On the web there are a lot of presentations on “advanced” computer math that end up using Taylor series to generate polynomial approximations for famous math functions. You’ve seen them in your Calculus textbook, they’re the definitions for Exp, Tan, Sin that you leaned at school so clearly that must be how they are calculated on computers. Truncate the series, generate a remainder and voila, you’re golden. Wrong.
Reading through the Cephes library, the polynomials you encounter look similar to the polynomials you would generate using a Taylor series, but vastly more accurate. Why the difference, how do they make the magic happen? Tutorials on Function Approximation usually introduce the idea of using Chebyshev or Pade polynomials to approximate functions (yes, that paper steals my diagrams from SH Lighting Gritty Details) which get you closer to the values in Cephes but not quite. The secret sauce that is covered almost nowhere on the web was Minimax polynomials.
The fundamental transcendental functions are mostly written using the same pattern:
- Range Reduction
- Polynomial Approximation
acosf(), are implemented from previous functions using trig identities, so getting accurate versions of short sections of a function is paramount. Once you learn how to use Mathematica or Maple to generate low order polynomials you can produce faster approximations of many functions used in graphics – and that was the goal of the GDC tutorial.
Tutorial slides and paper from GDC
The big bundle of research was turned into a GDC all-day tutorial with about 5 hours of slides and an accompanying paper. The paper was extended a little and appears as a chapter in DeLoura M, “Best of Game Programming Gems”, Charles River Media ISBN 1584505710.
Researching the slides I uncovered an error in the PS2 firmware where an engineer had transcribed and truncated the coefficients for the ESIN and ECOS instruction polynomials introducing a demonstrable shift to the results. Not only can you fix this, but it’s also possible to write a short piece of SPU code that calculated lower accuracy result faster than the ESIN instruction. Not everyday you can beat a hardware instruction with code.
Errata: BitLog Improved
Looking to update the presentation for it’s asecond showing at GDC, I added some extra sections as an afterthought. One section dealt with looking into whether the power function in specular reflection BRDFs could be separated into several simple powers – it turned out the worked example in the paper was the only value that worked as advertised as it lay in a global error minimum. The second addition was a quick hacky logarithm function called BitLog. Charles Bloom made a post looking into it, eviscerating my write-up, tracking down the original author Jack Crenshaw and tearing him a new one. He then wrote up an improved version. Yup, couldn’t have been owned more thoroughly.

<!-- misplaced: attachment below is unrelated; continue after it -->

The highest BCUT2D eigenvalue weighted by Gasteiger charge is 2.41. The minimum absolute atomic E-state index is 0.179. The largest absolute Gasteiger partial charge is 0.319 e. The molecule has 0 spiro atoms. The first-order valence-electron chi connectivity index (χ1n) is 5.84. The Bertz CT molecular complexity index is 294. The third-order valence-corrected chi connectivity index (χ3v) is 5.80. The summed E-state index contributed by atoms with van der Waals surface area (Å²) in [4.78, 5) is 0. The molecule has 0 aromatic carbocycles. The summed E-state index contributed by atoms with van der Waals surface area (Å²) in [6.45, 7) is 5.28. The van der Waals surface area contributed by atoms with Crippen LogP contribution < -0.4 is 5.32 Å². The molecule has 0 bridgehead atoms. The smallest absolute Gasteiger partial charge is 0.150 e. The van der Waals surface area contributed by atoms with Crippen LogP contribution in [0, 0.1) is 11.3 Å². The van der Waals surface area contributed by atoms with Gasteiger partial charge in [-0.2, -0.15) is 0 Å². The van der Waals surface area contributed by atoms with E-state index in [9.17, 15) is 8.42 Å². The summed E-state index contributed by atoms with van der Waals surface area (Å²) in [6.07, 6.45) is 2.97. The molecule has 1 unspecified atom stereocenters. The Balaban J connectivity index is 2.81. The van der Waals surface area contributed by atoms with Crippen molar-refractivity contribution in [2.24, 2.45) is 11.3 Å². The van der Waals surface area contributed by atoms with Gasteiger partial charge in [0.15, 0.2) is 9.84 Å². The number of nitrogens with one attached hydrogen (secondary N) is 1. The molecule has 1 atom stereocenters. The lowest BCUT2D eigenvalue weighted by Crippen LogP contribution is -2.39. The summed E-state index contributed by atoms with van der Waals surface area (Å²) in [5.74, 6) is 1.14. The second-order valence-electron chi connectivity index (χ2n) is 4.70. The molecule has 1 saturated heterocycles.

Footnote: Printing and reading floating point numbers
The subject of printing and parsing floating point values has a surprisingly convoluted history and is far from a solved problem even today. The seminal paper “What Computer Scientist Should Know About Floating-Point Arithmetic” does cover that printing 9 significant digits of a FP number is sufficient to reconstruct the exact binary mantissa of a single-precision float (15 for double-precision), it’s more difficult to prove what is the shortest expression that can correctly reconstruct a float from it’s ASCII value.
The most used algorithm for printing values is Grisu3 which is fast but bails on a small number of values and has to drop back to the slower, more complete Dragon4 algorithm. In 2010 Florian Loitsch presented a paper at the PLDI conference titled “Printing Floating Point Numbers Quickly and Accurately With Integers” that proposed a faster method using integer-only internal representation to speed up the process, but it too bails on about 0.6% of all FP values. In 2016, a new algorithm called Errol was proposed in the paper “Printing Floating Point Numbers: A Faster, Always Correct Method” that is faster than Dragon4, only 2.5x slower than Grisu3 but has the advantage of being complete.
Reading FP numbers is another problem that to do it correctly requires use of several of the IEEE754 rounding modes. It’s use of round-to-half-even is one of the strongest arguments for correctly supporting the rounding modes in any language. You can test the accuracy of your
printf implementations using code from Stephen Moshier.